That is probably the worst idea you’ve ever had.
In some of my previous reviews, I’ve mentioned how I don’t like the serious tone this season is setting with the focus on the boy’s futures and what their lives will be like after high school. So, naturally, guess what the finale episode focuses on? That’s right, of Shun’s anxiety of the fact that he doesn’t know what he wants to do with his life! The focus character being Shun, this had the potential to have a really cute plot, a la the Cutie Mark Crusaders from My Little Pony. Shun doesn’t know what he’s good at or what to do with his future, so he and the rest of the boys run around trying things out to see if anything clicks.
But rather than something cute and light-hearted, we got a kind of weird mix of humor and drama, with most of the drama coming from Shun’s brooding. It was interesting to see Shun and Yuta as members of the tea ceremony club; you don’t usually see boys participating in tea preparation, but it suited the two of them. On the other hand, the antics of Chizuru, Yuki and Kaname just seemed flat out rude. I understand that they’re the comic relief characters, but even my most uncultured of friends would behave themselves if I was showing them something like a club I was part of that took ceremony very seriously. It was supposed to be funny, but I just ended up feeling kind of uncomfortable.
Naturally, Shun learns that not everyone knows what they want to do with their life when they’re seniors in high school. Tsunashi, the bald tea instructor, tells them that he didn’t know what he wanted to do until he had already graduated, and just kind of picked something that he didn’t suck at (sound advice, methinks). It gives Shun some much needed peace of mind, and the boys go traipsing off in to the sunset to go get ramen and study for their exams or something.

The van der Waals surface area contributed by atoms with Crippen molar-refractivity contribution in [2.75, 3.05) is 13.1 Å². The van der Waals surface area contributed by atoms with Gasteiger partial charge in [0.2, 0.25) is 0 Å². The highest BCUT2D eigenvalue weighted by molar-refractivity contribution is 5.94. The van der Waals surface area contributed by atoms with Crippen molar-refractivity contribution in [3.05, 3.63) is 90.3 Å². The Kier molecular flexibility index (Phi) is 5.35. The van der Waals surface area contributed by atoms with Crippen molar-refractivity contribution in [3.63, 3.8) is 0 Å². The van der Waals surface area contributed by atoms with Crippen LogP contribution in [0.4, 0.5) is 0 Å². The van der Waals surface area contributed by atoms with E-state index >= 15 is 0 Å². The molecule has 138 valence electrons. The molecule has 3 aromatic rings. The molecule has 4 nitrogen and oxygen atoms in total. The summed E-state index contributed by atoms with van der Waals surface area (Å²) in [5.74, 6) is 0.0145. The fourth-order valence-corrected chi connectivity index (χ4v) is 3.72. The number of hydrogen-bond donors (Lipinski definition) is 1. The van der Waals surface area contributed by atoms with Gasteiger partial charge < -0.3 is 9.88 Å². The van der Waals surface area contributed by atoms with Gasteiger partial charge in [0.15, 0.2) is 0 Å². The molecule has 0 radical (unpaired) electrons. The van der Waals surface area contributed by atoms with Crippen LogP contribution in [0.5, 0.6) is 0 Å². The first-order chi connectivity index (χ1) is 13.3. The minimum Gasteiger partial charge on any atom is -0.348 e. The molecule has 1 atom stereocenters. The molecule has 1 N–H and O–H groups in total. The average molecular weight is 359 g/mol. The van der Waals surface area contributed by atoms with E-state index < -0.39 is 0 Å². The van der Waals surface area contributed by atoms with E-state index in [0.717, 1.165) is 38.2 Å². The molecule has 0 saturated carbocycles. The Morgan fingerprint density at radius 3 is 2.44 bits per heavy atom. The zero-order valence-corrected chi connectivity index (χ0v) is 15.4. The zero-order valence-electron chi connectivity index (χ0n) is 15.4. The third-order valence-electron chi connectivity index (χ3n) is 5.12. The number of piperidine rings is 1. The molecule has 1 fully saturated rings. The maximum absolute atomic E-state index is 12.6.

I felt like this was a serious letdown compared to last season’s finale. It had serious undertones, actually quite similar to this one’s, but it went at them from the perspective that we’ll cross that bridge when we come to it, no sense in losing sleep about it now. It offered some sobering thoughts paired with fantastic comedy, and left me with a warm, fuzzy feeling. But quite the contrary, at the end of this episode, I was just glad it was over. That’s it. No warm fuzzies, no happiness over Shun’s mind being settled; I just closed the video player and that was that. It was a rather lackluster finish to a lackluster sequel, to be quite honest.
GO Rating: 2.5/5
When I heard that Kimi to Boku was getting a second season, I was excited. Although it started roughly, the first season is easily in my top ten slice-of-life anime, because it offered a poignant mix of comedy and drama, but mostly comedy. It had a very rom-com feel to the episodes that had serious focus, and I was never left feeling dissatisfied, or like I wanted to shake the computer screen and wish the episode would hurry up already. I wish I could say the same for the second season, though.
My biggest gripe would be all the time spent on relationships that went nowhere. Yuki had a crush on a cafeteria girl. Did anything happen? Did he change at all because of the experience? No. Chizuru and Mary were incredibly awkward around each other all season. Did they accomplish anything? Did they reach an understanding about their feelings for each other? Not at all. It was frustrating and made me feel like I was watching twenty minutes of people running around in circles. There was no point to it.
My other problem would be in the lack of comedy. Anyone who watched the first season would go in to the second season expecting a comedy with a smattering of real life problems. Sure, shit happens, but if we learned anything from these boys in the first season, it’s that we don’t have to let it get us down. But I just didn’t find myself laughing near as much in the second season, especially as we focused on the relationships and the upcoming high school graduation. It’s possible to tackle high school graduation in a slice-of-life comedy and not just bore the audience to tears or make it overly serious; I feel like Azumanga Daioh accomplished this rather well.
I feel like this wouldn’t have been so bad if the first season hadn’t just hit things straight out of the park. It would have just been a lackluster romantic comedy, but since I had expectations based on the previous season, I was a bit sore by what ended up being delivered. Personally, I’d rather have just stuck with the first season, and I’d recommend that anyone interested in Kimi to Boku do the same.
Overall Rating: 2.5/5